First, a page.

For more information, contact MUSG President Brock Banks.
9. $200 Dittman paper submissions due Monday
Faculty are asked to encourage their students to enter Raynor Memorial Libraries’ 11th Maria Dittman Research Paper Competition, which recognizes the importance of effective library research. $200 prizes will be awarded in freshman/sophomore, junior/senior and graduate/professional categories. All A-grade research papers written during the 2007 calendar year are eligible. The submission deadline is Monday, March 10.
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10. Proposals sought for “Who Counts?” grants
Faculty are invited to submit proposals for “Who Counts? Math Across the Curriculum for Global Learning” curriculum development grants.
Proposals are sought from both STEM (science, technology, engineering and mathematics) and non-STEM disciplines to work together to create quantitative reasoning assignments to be integrated in their courses across the curriculum during the 2008-09 academic year. Successful applicants will receive $3,500 curriculum development grants. The application deadline is Monday, March 31.
For more information, contact Dr. Christine Krueger, director of university core of common studies.
11. Stations of the Cross held on Fridays during Lent
University Ministry will hold the Stations of the Cross on March 7 and 14 from noon to 12:30 p.m. in the Chapel of the Holy Family. Participants can make a prayerful pilgrimage, recalling the suffering of Christ for all those who suffer from oppression and with a faith seeking to promote justice.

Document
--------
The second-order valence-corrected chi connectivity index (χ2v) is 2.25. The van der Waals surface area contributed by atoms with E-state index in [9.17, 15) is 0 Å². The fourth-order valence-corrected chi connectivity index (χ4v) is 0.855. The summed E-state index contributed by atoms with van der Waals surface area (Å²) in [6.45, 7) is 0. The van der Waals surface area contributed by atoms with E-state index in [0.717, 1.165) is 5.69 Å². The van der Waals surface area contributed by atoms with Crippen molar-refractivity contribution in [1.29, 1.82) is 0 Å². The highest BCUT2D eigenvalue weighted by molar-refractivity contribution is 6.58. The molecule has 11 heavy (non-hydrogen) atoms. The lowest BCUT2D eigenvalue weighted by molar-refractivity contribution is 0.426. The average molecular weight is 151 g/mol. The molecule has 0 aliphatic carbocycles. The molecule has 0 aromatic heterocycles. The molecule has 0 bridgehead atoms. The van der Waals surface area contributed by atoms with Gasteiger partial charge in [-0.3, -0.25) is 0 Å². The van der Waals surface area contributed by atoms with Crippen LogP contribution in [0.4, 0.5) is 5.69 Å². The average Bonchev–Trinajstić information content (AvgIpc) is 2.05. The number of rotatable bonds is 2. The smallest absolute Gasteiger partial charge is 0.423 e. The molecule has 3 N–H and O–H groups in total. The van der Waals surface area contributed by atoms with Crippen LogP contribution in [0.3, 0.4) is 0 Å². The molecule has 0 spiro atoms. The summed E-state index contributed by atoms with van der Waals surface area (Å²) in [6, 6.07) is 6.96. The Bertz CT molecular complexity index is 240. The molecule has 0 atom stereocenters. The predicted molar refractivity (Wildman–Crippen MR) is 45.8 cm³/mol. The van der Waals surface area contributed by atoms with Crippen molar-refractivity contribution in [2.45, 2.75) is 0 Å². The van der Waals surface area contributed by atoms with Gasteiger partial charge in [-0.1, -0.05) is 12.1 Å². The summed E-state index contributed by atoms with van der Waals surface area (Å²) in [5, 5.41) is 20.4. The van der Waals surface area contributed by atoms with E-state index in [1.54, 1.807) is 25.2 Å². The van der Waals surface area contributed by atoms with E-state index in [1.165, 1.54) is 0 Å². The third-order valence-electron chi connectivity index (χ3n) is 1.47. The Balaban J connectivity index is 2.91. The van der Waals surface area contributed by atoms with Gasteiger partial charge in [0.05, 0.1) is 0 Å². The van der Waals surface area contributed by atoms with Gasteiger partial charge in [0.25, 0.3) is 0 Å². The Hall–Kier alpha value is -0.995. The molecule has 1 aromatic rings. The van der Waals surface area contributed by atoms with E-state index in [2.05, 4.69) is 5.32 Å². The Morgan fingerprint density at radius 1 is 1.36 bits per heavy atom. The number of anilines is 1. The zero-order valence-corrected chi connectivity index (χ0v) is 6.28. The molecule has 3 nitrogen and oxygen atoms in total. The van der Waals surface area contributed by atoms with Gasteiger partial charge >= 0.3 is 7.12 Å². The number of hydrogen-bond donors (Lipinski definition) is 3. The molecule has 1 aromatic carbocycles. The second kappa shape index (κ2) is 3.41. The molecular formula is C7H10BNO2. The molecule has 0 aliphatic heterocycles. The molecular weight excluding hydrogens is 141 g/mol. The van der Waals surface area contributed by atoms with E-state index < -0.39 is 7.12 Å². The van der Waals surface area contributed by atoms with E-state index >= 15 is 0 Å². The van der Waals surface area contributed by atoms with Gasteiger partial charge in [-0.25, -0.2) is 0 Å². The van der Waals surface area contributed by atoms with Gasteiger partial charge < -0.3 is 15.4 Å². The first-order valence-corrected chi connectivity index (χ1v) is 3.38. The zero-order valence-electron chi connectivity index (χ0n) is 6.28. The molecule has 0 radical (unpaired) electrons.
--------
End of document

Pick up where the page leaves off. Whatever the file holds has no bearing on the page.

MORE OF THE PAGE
Call University Ministry at 8-6873 for more information.
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12. “Reflections on El Salvador” featured for Soup with Substance
Tomorrow’s Soup with Substance,“Reflections on El Salvador,” will include a variety of perspectives about opportunities to learn, be of service and work for justice in El Salvador. The program will take place Friday, March 7, from noon to 1 p.m. in AMU Ballroom D.
• Adam Mescher, senior student who studied at the University of Central America;
• Dr. Susan Mountin, director of the Manresa Project, who visited the UCA last fall; and
• Gerry Fischer, assistant director of University Ministry, who visited the UCA and organizes the annual protest of the Western Hemisphere Institute for Security Cooperation (formerly School of the Americas).
13. Free movie addresses gender in advertising
The Office of Student Development's Intercultural Programs will host a free Lunchtime Flicks movie tomorrow, March 7, at noon in the Multicultural Center. The movie will be Killing Us Softly III, an examination of gender representation in advertising.
14. Past participants of Civil Rights Pilgrimage to share their experience